Three Virginia Universities End Vaccine Mandate After AG’s Legal Opinion
Virginia Republican Attorney General candidate Jason Miyares speaks during a campaign rally for Virginia Republican gubernatorial candidate Glenn Youngkin at the Nansemond Brewing Station on October 25, 2021 in Suffolk, Virginia.
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Three large Virginia universities have ended their COVID-19 vaccine mandate following a new legal opinion by Attorney General Jason Miyares.

Miyares released the opinion on Friday that stated Virginia university campuses cannot require the mandate unless it is listed among required immunizations for higher education institutions.

Attorney General Miyares highlighted in the opinion that “as recognized in the prior opinion, ‘[t]here is no question that the General Assembly could enact a statute requiring the COVID-19 vaccine for in-person school attendance,'” according to a statement from Miyares’ office.

“As of this writing, it has not done so. Over the course of the COVID-19 pandemic, the General Assembly has amended other statutes to address pandemic-related issues,” the statement added.

“Although the General Assembly specifically authorized public institutions of higher education to assist the Department of Health and local health departments in the administration of the COVID-19 vaccine, the legislation did not grant such institutions power to impose vaccine requirements,” the opinion included.

The legal opinion follows an executive directive signed by Republican Gov. Glenn Youngkin on his first day in office.

Youngkin signed 11 executive orders and directives on his first day in office after being sworn in last month.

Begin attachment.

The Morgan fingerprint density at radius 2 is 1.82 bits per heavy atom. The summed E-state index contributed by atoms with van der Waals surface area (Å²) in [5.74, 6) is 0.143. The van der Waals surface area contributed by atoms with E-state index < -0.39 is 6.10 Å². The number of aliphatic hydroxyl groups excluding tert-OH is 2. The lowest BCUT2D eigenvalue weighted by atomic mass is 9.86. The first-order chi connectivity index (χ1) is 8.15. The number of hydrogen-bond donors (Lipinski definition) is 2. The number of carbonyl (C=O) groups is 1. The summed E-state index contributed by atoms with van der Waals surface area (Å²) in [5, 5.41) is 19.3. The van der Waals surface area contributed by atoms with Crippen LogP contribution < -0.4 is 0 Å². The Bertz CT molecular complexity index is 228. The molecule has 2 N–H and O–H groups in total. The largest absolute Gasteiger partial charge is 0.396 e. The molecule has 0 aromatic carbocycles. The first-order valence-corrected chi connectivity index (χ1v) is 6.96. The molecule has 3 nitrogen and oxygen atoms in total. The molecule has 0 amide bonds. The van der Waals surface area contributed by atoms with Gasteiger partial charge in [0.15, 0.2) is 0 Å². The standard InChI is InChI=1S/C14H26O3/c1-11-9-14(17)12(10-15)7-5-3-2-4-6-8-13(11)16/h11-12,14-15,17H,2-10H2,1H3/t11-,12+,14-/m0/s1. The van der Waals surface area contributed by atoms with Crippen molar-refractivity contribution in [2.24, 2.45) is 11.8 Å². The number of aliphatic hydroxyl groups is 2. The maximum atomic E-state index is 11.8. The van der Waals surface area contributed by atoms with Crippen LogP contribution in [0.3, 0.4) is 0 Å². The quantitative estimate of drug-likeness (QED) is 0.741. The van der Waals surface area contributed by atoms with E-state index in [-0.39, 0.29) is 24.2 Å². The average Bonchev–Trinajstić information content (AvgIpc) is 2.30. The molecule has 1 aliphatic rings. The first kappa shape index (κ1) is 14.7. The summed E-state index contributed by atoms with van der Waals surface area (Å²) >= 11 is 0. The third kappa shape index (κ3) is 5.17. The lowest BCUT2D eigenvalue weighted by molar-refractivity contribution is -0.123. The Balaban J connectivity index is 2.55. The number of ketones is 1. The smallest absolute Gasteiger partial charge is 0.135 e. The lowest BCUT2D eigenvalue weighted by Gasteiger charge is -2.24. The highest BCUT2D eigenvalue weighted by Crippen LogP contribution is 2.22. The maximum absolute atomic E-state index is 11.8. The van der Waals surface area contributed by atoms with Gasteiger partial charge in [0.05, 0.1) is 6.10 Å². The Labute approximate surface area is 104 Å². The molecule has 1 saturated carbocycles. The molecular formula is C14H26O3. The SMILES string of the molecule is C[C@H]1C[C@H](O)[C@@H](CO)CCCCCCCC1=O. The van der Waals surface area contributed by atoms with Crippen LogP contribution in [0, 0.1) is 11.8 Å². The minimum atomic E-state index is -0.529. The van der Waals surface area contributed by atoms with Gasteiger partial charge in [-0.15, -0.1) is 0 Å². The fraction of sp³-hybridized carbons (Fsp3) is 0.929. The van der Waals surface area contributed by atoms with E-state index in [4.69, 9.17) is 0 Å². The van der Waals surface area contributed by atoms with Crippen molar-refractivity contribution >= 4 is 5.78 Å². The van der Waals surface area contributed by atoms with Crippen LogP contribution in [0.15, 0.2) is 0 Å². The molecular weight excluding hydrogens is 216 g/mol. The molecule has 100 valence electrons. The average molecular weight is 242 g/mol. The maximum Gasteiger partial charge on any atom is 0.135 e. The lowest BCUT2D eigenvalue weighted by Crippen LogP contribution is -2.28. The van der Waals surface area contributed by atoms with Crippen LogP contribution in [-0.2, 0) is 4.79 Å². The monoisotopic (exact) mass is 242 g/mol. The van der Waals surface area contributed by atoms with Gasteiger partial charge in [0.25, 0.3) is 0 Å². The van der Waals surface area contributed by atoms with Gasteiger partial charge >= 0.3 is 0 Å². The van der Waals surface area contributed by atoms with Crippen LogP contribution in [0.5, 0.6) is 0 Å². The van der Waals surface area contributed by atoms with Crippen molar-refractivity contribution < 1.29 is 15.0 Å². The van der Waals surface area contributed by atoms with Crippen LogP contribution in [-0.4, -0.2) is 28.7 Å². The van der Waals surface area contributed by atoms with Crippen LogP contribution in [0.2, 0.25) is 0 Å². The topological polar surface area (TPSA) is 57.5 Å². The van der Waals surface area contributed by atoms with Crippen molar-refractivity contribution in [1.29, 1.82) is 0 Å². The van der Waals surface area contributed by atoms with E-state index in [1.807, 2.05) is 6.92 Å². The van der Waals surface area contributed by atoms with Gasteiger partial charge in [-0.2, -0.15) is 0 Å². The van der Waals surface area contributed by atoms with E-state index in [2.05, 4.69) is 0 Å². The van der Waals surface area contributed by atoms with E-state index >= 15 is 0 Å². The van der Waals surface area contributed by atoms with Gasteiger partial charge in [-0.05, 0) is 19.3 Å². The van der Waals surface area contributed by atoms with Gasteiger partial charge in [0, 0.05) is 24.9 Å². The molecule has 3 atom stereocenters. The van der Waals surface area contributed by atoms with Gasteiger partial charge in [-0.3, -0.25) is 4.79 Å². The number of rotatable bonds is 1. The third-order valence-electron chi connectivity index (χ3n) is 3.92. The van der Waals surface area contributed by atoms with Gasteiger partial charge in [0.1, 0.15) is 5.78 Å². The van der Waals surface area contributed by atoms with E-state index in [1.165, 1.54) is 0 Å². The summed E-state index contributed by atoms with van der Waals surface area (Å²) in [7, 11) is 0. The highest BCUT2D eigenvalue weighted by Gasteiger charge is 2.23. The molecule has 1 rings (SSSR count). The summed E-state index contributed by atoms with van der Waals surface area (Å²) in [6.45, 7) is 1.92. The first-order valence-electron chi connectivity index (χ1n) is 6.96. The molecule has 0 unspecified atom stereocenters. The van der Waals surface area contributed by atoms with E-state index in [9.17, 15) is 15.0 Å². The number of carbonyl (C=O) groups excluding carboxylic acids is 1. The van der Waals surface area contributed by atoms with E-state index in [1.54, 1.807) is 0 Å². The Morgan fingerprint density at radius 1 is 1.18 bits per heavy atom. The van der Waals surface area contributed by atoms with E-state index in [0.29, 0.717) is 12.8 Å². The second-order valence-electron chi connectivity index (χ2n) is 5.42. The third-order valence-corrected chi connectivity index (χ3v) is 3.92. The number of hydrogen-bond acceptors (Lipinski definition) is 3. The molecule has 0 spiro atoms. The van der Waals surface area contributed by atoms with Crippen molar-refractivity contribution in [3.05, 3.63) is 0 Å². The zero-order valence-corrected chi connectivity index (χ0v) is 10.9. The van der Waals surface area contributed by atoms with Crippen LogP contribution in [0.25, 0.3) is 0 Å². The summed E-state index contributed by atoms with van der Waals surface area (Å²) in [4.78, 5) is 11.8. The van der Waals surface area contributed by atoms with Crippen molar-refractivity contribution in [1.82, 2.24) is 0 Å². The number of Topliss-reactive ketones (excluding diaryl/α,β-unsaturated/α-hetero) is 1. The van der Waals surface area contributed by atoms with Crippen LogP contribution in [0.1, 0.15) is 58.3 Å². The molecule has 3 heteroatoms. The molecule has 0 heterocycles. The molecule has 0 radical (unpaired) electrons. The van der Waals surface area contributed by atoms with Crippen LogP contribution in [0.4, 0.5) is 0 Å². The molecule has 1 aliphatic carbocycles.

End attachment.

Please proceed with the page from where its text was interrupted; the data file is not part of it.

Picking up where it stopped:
“No matter who you voted for, I pledge to be your advocate, your voice, your governor,” Youngkin said at his inauguration speech. “We stand here on January 15, 2022 filled with hope and optimism for the years ahead. This hope and optimism springs from a shared vision for the future, and also from knowing what we have been through.”

The three Virginia universities included Virginia Tech, George Mason University, and the University of Virginia.

“Given our high vaccination rate, the continued decline of the omicron variant, the Governor’s recent executive orders and directives, and the recent Attorney General’s opinion, we will now strongly encourage vaccination protocols for all Mason students, faculty, and staff, though we no longer require them,” George Mason University President Gregory Washington said in a message to the university on Monday.

Virginia Tech President Tim Sands also send a message on Monday to university students and staff following the opinion.

“Last week, Virginia Attorney General Jason Miyares issued a legal opinion concerning vaccine requirements that reverses the preceding attorney general’s opinion upon which our vaccine policy was based. Consequently, Virginia Tech will no longer require students to be vaccinated as a condition of enrollment or in-person instruction, effective immediately,” Sands added.

University of Virginia President Jim Ryan shared a similar statement with the university community on Monday.

“Last Friday, the Virginia attorney general issued an advisory opinion indicating that public colleges and universities do not have the legal authority to mandate COVID-19 vaccines for students as a condition of enrollment or in-person attendance,” Ryan said.

“This advisory opinion supersedes the advisory opinion from the prior attorney general, which concluded that universities do have the legal authority to mandate COVID-19 vaccines. Attorney general opinions, though they do not have the force of law the way a court ruling does, nonetheless warrant careful consideration,” he added.

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